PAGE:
That’s All for 'Gravity Falls.' Or Is It?
Gravity Falls airs its final episode on Disney XD Feb. 15, wrapping up just two seasons. It’s an offbeat series, full of mysterious mythology, sort of like a Twin Peaks for kids.
Speaking of twins, the show features a set—Dipper and Mabel Pines are sent to live with their goofy relatives in the town of Gravity Falls, where it becomes apparent that some weird stuff is going on. There are lots of in-jokes, blink-and-you-miss-it references and codes for viewers to decipher.
Gravity Falls is the only series, along with occasional SpongeBob episodes, that my 10-year-old son watches on TV, the rest of his screen time occupied by games on the iPad. He and his friends quote the show frequently; increasingly, my 7-year-old daughter does too, a byproduct of sharing a family room with her brother.
They’re not the only ones watching. Gravity Falls averaged 1.6 million total viewers across its two seasons. It’s the top series in network history across all target demographics, according to Disney XD.
Creator Alex Hirsch said he set out to make something that would appeal to people his own age, which is 30. “I honestly thought it would go over kids’ heads,” he said. “It’s not that I wasn’t anticipating their intelligence, but I don’t think I anticipated the scope of their passion. I was so pleasantly surprised—I had no idea our audience would so rise to the challenge we set for them.”
Hirsch said two seasons was the plan all along. “When I very first pitched the show, I pitched it as this thing that has only a few seasons—there is a beginning, middle and end, like a book with a certain number of chapters,” he said.
The entire series is set across a lone summer. “There’s a few big questions that have answers,” he adds. “Once they’re answered, that’s it.”
Hirsch spoke of the diehard fans he’s met over the past couple years. It was after seeing an “elaborate, aggressive rap” video with “shocking attention to detail,” he said, incorporating all the various plot lines of the show, that Hirsch realized the impact Gravity Falls had made on pop culture. “At that moment it was, oh my god, anything can happen now,” he said. “People care enough to do something so insane and delightful.”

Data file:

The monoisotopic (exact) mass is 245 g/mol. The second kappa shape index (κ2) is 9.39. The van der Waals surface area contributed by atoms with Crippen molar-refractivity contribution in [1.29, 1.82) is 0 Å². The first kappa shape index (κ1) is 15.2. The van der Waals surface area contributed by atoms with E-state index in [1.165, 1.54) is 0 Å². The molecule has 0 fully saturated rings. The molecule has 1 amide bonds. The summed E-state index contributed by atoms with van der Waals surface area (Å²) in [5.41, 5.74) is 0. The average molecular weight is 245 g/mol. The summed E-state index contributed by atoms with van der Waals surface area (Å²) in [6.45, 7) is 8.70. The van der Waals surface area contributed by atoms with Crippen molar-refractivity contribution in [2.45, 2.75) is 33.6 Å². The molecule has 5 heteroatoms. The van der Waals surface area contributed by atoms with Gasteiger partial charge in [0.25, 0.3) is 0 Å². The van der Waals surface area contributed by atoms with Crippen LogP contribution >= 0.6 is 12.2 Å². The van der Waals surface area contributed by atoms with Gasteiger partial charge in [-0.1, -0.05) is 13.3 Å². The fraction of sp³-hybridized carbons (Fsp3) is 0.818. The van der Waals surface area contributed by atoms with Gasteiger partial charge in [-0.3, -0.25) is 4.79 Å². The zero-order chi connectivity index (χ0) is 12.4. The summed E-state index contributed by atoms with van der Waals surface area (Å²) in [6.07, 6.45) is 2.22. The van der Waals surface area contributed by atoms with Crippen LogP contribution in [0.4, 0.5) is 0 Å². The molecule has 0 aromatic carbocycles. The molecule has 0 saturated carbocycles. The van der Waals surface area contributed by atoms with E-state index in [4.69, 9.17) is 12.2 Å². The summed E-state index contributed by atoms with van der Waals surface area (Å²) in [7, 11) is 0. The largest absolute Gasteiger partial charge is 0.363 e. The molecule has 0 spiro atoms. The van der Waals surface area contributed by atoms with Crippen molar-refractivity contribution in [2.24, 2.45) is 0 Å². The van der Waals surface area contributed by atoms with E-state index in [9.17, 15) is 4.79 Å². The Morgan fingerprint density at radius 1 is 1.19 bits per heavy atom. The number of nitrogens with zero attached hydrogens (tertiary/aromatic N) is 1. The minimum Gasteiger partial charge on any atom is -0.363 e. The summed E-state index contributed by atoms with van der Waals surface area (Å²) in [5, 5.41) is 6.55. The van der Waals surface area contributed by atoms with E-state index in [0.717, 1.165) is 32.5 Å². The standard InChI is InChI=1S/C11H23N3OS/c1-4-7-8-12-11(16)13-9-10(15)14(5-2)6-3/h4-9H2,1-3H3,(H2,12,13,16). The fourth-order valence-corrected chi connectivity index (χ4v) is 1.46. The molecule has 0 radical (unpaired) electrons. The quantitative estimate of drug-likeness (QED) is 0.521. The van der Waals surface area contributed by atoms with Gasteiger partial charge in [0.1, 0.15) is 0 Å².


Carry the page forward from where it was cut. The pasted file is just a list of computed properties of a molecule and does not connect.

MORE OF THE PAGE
So, like, that’s really it for Gravity Falls? Hirsch said there could be a special, or a comic book, or some other iteration of the franchise, down the road.
“We do live in this strange age of repeats and retreads and requels and prequels,” he said. “Anything people like enough to bring back, they will bring back eventually.”
Broadcasting & Cable Newsletter
The smarter way to stay on top of broadcasting and cable industry. Sign up below
Michael Malone, senior content producer at B+C/Multichannel News, covers network programming, including entertainment, news and sports on broadcast, cable and streaming; and local broadcast television. He hosts the podcasts Busted Pilot, about what’s new in television, and Series Business, a chat with the creator of a new program, and writes the column “The Watchman.” He joined B+C in 2005. His journalism has also appeared in The New York Times, The Philadelphia Inquirer, Playboy and New York magazine.
By Jens Koerner